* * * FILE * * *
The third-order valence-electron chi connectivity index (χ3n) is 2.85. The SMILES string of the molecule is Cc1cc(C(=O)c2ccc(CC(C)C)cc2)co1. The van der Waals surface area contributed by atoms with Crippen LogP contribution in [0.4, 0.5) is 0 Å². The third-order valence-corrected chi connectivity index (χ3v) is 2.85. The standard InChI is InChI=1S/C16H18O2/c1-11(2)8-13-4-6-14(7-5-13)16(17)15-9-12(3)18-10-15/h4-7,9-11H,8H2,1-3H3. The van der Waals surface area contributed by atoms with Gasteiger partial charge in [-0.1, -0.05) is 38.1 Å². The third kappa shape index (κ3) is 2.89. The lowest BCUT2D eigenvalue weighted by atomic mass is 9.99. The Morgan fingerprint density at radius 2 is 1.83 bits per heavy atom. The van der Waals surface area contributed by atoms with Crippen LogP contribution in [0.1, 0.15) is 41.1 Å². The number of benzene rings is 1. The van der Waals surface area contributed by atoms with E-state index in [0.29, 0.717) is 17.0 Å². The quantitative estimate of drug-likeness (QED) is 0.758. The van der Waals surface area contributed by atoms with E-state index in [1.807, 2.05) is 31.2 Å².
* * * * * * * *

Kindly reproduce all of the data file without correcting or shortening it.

The third-order valence-electron chi connectivity index (χ3n) is 2.85. The SMILES string of the molecule is Cc1cc(C(=O)c2ccc(CC(C)C)cc2)co1. The van der Waals surface area contributed by atoms with Crippen LogP contribution in [0.4, 0.5) is 0 Å². The third-order valence-corrected chi connectivity index (χ3v) is 2.85. The standard InChI is InChI=1S/C16H18O2/c1-11(2)8-13-4-6-14(7-5-13)16(17)15-9-12(3)18-10-15/h4-7,9-11H,8H2,1-3H3. The van der Waals surface area contributed by atoms with Gasteiger partial charge in [-0.1, -0.05) is 38.1 Å². The third kappa shape index (κ3) is 2.89. The lowest BCUT2D eigenvalue weighted by atomic mass is 9.99. The Morgan fingerprint density at radius 2 is 1.83 bits per heavy atom. The van der Waals surface area contributed by atoms with Crippen LogP contribution in [0.1, 0.15) is 41.1 Å². The number of benzene rings is 1. The van der Waals surface area contributed by atoms with E-state index in [0.29, 0.717) is 17.0 Å². The quantitative estimate of drug-likeness (QED) is 0.758. The van der Waals surface area contributed by atoms with E-state index in [1.807, 2.05) is 31.2 Å².